Notes from College Town

(I've given up trying to keep track of how many days I've been here, though I'm reasonably sure Sunday will mark three weeks from my arrival. If you want to call this "College Town, Day 20" in your head, go for it.)

*I finally snapped and got my hair cut today. It wasn't the cheapest I've ever gotten, but given my well-documented issues with the barbers at home, I'm not complaining about getting what I paid for.

*On Wednesday night, my Spring Field Ornithology class was given a tour of the CLO's Vertebrate Museum, which features hundreds of specimens, some of which were prepared by heavy hitters like Arthur Allen and Louis Agassiz Fuertes. (In fact, the latter's personal collection, which he left to Cornell in his will, was what started the museum.) It was educational, to say the least. I was able to see for myself the surprising difference in size between the male and female raptors, particularly in the cases of the Peregrine Falcon and the Cooper's Hawk, and I was astonished at the tiny size of two birds in particular--the Saw-whet Owl and the even tinier Black Rail, neither of which I've seen in the wild. I was not surprised by the fact that the maroon ring around the neck of the Ring-necked Duck is just about as invisible in the hand as it is in the field; in fact, if Steve Kress hadn't picked up the bird and turned it over, for me I wouldn't have been able to tell it had a ring around its neck. He still thinks it's unlikely that the AOU will see reason and change the name to "Ring-billed Duck," though.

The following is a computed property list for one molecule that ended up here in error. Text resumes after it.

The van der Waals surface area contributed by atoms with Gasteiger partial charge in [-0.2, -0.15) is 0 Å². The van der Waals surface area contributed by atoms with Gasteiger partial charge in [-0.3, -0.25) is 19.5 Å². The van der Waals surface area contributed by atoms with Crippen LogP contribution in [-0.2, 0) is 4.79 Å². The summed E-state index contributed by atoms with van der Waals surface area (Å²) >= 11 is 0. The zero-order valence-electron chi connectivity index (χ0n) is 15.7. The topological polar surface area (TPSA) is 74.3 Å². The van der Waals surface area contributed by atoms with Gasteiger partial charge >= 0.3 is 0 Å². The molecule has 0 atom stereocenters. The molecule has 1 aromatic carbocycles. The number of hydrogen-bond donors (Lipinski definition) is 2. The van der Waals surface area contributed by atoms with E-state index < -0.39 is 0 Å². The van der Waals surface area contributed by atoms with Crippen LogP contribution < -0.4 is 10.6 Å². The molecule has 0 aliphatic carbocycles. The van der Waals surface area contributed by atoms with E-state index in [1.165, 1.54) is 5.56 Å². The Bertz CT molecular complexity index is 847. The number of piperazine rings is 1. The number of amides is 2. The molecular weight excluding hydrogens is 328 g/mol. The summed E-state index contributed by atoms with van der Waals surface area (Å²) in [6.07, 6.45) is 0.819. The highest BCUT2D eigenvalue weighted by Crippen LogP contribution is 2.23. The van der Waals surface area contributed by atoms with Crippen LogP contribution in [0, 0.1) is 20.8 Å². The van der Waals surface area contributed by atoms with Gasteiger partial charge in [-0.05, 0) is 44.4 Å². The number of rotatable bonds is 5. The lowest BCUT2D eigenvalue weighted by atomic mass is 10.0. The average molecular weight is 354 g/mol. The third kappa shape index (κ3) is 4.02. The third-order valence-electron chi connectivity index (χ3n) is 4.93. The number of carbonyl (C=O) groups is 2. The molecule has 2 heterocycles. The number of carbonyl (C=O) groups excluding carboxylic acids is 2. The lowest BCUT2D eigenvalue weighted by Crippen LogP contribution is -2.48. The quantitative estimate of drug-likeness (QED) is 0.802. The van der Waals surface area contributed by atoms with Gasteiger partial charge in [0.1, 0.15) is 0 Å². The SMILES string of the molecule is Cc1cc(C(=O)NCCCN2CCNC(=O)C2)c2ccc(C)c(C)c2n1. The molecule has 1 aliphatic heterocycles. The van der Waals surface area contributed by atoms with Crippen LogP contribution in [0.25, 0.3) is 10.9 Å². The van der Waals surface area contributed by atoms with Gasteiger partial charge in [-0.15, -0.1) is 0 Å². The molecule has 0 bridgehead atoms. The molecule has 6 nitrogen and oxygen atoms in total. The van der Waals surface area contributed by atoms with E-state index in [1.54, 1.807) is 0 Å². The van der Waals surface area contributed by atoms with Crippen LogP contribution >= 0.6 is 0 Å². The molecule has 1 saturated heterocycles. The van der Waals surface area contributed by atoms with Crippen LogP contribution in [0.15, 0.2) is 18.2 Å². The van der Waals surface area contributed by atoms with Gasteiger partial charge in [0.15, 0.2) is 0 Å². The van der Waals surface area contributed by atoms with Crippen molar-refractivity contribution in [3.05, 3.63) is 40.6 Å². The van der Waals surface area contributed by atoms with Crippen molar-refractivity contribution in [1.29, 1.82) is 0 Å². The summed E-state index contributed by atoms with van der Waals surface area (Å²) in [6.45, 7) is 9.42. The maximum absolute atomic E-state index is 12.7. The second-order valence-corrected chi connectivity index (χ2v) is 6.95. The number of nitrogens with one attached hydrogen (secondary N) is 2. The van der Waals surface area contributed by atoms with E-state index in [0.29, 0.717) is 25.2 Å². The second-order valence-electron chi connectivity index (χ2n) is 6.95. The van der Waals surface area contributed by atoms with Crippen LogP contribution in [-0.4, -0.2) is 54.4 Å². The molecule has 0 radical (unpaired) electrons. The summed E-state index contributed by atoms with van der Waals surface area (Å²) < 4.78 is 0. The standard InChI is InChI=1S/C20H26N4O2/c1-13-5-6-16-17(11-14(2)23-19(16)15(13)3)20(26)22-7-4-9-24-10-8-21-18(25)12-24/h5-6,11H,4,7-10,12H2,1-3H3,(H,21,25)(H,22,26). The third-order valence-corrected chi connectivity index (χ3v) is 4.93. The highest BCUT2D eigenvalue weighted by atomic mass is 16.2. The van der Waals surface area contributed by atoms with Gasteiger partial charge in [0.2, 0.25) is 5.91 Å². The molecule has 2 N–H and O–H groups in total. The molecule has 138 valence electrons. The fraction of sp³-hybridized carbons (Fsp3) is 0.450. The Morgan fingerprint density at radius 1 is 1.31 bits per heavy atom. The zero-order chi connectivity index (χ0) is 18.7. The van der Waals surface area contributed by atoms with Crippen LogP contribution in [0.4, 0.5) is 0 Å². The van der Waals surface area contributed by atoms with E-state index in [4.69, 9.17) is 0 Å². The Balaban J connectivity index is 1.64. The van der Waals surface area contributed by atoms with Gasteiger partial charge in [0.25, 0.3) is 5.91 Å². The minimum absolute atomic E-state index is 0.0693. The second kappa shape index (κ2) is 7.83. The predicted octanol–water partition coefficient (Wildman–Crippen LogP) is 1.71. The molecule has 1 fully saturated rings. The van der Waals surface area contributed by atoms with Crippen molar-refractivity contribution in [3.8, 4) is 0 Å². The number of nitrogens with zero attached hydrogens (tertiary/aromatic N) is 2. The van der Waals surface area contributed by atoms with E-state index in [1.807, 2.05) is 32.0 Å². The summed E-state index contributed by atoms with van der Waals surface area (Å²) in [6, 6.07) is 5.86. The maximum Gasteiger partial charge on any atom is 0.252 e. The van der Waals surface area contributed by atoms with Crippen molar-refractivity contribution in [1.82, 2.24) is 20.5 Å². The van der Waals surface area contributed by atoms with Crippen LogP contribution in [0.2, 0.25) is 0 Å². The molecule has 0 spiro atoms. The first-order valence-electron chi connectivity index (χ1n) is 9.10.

*When I'm not working on copy-editing or proofing the spring issue of Living Bird (which we're taking to the printer on Tuesday--field trip!), I'm getting some writing done--with Tim's permission, I should note--on the new bird book. This one is centered on my ongoing quest to see a life bird in each of the 50 states, but after I submitted a query to an agent who thought--correctly--that it read too much like a travelogue, I've been focusing more on the philosophy underlying the whole quest. What does it mean to see a new species? What does it mean to cross a state line? How have my travels affected my view of the natural world and the human systems we use to understand it? I'm a long way from finished, but I can safely say I'm around a quarter of the way into what is now looking like a deeper and more interesting book than it used to be. The current working title: The Verb 'To Border'.